- January 18, 2021
- Construction, Defense Industry, Federal False Claims Act, Financial Industry, Government Contracts, Healthcare, Investigations, Medicaid, Medicare, Medicare Part D, Pharmaceuticals, Research, State False Claims Acts
- Over $300 million awarded to whistleblowers.
- Dip in recoveries reflects pandemic and economic challenges.
- Number of FCA filings hits a record.
- Healthcare continues to dominate FCA recoveries with kickbacks a major focus.
- Rebound in recoveries is likely as defendants regain financial footing.
On April 16, 2020, the Honorable William M. McSwain, United
States Attorney for the Eastern District of Pennsylvania, issued a sweeping
request for help in identifying companies and individuals who seek to “exploit
the devastating effects of the coronavirus pandemic for their own benefit.” The
Philadelphia United States Attorney’s Office has a long history fighting fraud.
On Sept. 27, the U.S. Department of Justice announced criminal charges against 35 individuals across various jurisdictions, allegedly involved in genetic testing fraud schemes that cost taxpayers over $2.1 billion.
The government asserted that the individuals had engaged in audacious schemes to target seniors and the disabled through the ordering of cancer genetic screening,
The United States Department of Justice (“DOJ”) recently announced that PharMerica Corp. will pay $31.5 million, including more than $4 million to a whistleblower, to settle alleged violations of the Controlled Substances Act (“CSA”) and False Claims Act (“FCA”) related to the company’s improper dispensing of narcotics and submission of false claims to Medicare Part D.
The Justice Department announced that it has reached a $1.25 million settlement with ev3, a medical device manufacturer base in in Minnesota. Ev3 formerly was known as Fox Hollow Technologies. A lawsuit filed under the whistleblower provision of the False Claims Act alleges that between 2006-2007, Fox Hollow induced 12 hospitals in 9 states to admit patients who were undergoing elective atherectomy procedures.
In another win for the HEAT (Health Care Fraud Prevention and Enforcement Action Team) initiative, EBI, LLC, a medical device company in Parsippany, New Jersey, doing business as Biomet Spine and Bone Healing Technologies and Biomet, Inc., will pay $6 million to resolve allegations of violations of the federal Anti-Kickback Statute.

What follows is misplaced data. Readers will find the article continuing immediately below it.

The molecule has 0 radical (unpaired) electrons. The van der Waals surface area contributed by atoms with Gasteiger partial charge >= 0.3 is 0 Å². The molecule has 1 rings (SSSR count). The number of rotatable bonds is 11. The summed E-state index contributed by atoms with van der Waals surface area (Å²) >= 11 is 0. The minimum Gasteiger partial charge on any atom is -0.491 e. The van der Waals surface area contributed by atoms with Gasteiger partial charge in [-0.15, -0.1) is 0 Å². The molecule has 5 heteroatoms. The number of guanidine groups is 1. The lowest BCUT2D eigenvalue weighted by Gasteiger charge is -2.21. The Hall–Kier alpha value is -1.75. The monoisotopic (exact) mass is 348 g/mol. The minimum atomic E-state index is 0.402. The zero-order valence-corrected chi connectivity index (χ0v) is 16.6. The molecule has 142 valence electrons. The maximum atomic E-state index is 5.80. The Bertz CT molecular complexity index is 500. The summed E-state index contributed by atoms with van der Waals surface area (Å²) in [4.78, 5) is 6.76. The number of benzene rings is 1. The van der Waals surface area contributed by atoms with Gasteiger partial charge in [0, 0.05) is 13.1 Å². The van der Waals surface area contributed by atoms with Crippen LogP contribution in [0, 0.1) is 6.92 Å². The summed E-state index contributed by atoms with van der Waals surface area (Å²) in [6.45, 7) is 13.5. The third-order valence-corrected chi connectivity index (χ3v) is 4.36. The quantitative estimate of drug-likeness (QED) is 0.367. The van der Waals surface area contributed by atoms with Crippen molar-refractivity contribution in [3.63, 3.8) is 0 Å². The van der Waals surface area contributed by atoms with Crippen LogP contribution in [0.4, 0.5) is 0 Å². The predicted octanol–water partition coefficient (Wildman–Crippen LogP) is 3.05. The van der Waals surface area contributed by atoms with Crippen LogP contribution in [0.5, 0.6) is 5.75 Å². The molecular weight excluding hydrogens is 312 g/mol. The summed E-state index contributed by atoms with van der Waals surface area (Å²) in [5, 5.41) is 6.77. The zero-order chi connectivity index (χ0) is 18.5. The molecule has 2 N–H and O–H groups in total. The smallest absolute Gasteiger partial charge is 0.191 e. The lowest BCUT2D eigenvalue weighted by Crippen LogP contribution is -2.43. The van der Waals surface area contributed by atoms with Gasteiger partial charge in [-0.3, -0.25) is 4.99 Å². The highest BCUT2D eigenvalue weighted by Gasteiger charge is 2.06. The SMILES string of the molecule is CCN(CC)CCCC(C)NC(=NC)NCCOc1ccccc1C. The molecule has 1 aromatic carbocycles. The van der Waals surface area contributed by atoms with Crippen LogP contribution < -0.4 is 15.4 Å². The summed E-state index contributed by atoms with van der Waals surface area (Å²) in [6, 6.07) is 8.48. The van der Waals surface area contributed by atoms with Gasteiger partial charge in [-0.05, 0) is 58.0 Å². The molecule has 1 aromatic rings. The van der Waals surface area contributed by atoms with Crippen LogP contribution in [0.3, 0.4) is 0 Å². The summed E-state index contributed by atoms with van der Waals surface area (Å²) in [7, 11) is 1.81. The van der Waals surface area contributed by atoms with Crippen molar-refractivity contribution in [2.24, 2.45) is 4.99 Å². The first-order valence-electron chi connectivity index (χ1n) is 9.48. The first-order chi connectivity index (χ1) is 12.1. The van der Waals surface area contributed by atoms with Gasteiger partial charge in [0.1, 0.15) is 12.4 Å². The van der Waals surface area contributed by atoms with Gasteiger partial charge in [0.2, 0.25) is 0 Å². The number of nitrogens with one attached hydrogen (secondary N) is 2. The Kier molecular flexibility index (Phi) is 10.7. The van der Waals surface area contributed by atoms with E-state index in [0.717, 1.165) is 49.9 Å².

The First Circuit Court of Appeals recently held that False Claims Act defendants can deduct portions of their civil settlement payments if the parties have not, in negotiating a settlement, agreed to the tax consequences and the payment is considered compensatory as opposed to punitive.
Between 1993 and 1997,
The New York Times published an article noting that, despite huge investments in preventing Medicare fraud—up to $600 million a year—fraud against the program persists to the tune of $60 billion, which is equivalent to 10% of Medicare’s cost. For example, last year, the federal government was only able to recover $4.3 billion.
In the first-of-its-kind enforcement action, The Securities and Exchange Commission accused a hedge fund adviser, Paradigm Capital Management, Inc. and its owner Candace King Weir, of squashing a top trader after learning that he reported trade violations at the firm.
Paradigm had failed to meet their obligations to obtain client’s consent prior to conducting trades.
Medtronic, Inc., a Fridley, Minnesota company, is alleged to have used various types of payments as incentives to physicians for implantation of pacemakers and defibrillators. Under the False Claims Act, the company agreed to pay 9.9 million dollars to resolve these allegations.
Medtronic induced the physicians to implant these devices by: paying the physicians for speaking engagements to increase the flow of referrals;